Star Wars: Force Collection brings the card battle craze to a galaxy far far away

Mobile trading card games are a hot commodity right now. One could say they are a force to be reckoned with. As any nerd, gamer, or pop culture enthusiast will tell you, there are few forces stronger than Star Wars. So, it’s not too surprising to see the announcement of Star Wars: Force Collection, Konami’s upcoming card battle game for iPad, iPhone, and Android. We got an early look at the game, and the force does indeed feel strong in this one.

It’s easy for developers to simply cut and paste other mobile card games and slap their own art over it. And Star Wars is a popular enough franchise where it would be easy make such a move. Fortunately, Konami is fully aware of this hurdle and has set out to make Force Collection a game that’s unique, fun, and just so happens to have a Star Wars theme.

Star Wars: Force Collection

A lot of common card battle elements show up in Force Collection, andmost of them work as expected. Throughout the game, you’ll collect cards of various sorts and each of those cards has its own array of stats. Attack, defense, and HP are all standard fare. Each card also comes with a “cost” stat, that determines how much space it will take up. The most unique stat is the “range” indicator, determining the distance at which a card performs best.

Range is important because in a standard battle, the deck of cards is arranged on a three-by-six grid. Similar to eighteenth century warfare, the cards will march toward each other, and if one line is completely destroyed, the next will step forward. Cards with better range will be able to attack from longer distances, useful for mounting a fast-striking offense or providing a relentless defense.

Of course, players can’t just fill all eighteen slots from the get go. Instead, each card has an assigned cost and each player has a capacity. While the total cost can never exceed the capacity, players can increase this amount by leveling up from playing. Even though the actual battles occur passively, success requires careful planning of both offensive and defensive formations. Konami has even implemented a replay feature so you can watch past battles and see where your formation needs adjustments.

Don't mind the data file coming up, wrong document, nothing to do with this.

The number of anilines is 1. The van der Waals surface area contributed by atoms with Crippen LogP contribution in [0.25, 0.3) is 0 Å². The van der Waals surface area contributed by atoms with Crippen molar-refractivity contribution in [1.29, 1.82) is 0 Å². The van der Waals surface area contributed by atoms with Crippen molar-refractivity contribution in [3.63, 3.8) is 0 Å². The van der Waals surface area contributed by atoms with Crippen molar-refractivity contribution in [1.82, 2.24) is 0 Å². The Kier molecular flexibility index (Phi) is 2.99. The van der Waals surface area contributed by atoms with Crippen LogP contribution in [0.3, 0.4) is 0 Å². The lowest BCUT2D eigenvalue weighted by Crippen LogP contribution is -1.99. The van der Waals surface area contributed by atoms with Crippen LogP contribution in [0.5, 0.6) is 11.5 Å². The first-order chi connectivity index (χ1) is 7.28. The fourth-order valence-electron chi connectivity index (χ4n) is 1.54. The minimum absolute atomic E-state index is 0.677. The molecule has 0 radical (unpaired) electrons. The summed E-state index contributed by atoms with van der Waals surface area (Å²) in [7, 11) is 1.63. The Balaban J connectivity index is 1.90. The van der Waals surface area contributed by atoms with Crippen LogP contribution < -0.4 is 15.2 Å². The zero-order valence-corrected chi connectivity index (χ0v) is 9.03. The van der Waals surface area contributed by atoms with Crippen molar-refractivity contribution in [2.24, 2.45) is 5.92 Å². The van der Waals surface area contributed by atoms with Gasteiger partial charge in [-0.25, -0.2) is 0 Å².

Star Wars: Force Collection

Another area where Konami is attempting to make Star Wars: Force Collection unique is the game’s easily-accessible single player mode. While the game covers various storylines from all six films, we were only given the chance to check out selections from A New Hope. Instead of directly re-enacting those scenes, you’ll take control of an outsider who speaks with characters then enters a combat scene. Single player combat is a simple process of choosing a card, then tapping on-screen enemies who will occasionally drop cards and other goodies. The process seems rather simple, but an energy system makes single player look to be great for short sessions.

Where the demonstration really started to shine was with the balance of the force. Every great Star Wars game emphasizes the balance between the light side and the dark side, and Force Collection looks to be no different. When playing single player, you’ll eventually encounter boss battles. The battle we got to check out was a fight between Boba Fett and Luke Skywalker. Given the choice of which side to support, we obviously went with the Fett man, and after a battle with Luke, we joined the dark side, which changed the menu’s color scheme and music. More importantly, your alignment influences how you play the game. Light and dark side character cards will gain bonuses if they match their owner’s alignment, meaning it may be smarter to pass on a stronger card in favor of one that will get a boost.

Star Wars: Force Collection

A lot of the other expected features are still present in Force Collection. You can buy new packs of cards with free and premium currencies. Each card has a rarity level and you can even see how players recently acquired rare cards. As you play single and multiplayer battles, you can collect pieces of blueprints which are used to build vehicles from the movies. There’s also promise of benefits from connecting with your friends, widespread in-game events where light and dark side players face off, and a goal system that helps players earn goodies for use in-game. Players will also be allow to sell off unwanted cards to make quick currency, as well as trade their inventory with other players. Some of these features may not seem all too special on paper, but our limited hands-on time leaves us optimistic that they can all work together and produce a fun experience.

There looks to be a ton of depth to Star Wars Force Collection, and Konami is attempting to grab players who don’t just like Star Wars, but card games as well. Will it be enough to stand out among an ever-growing sea of other card battle titles? Only time will tell. Star Wars Force Collection launches on September 4 for iOS and Android.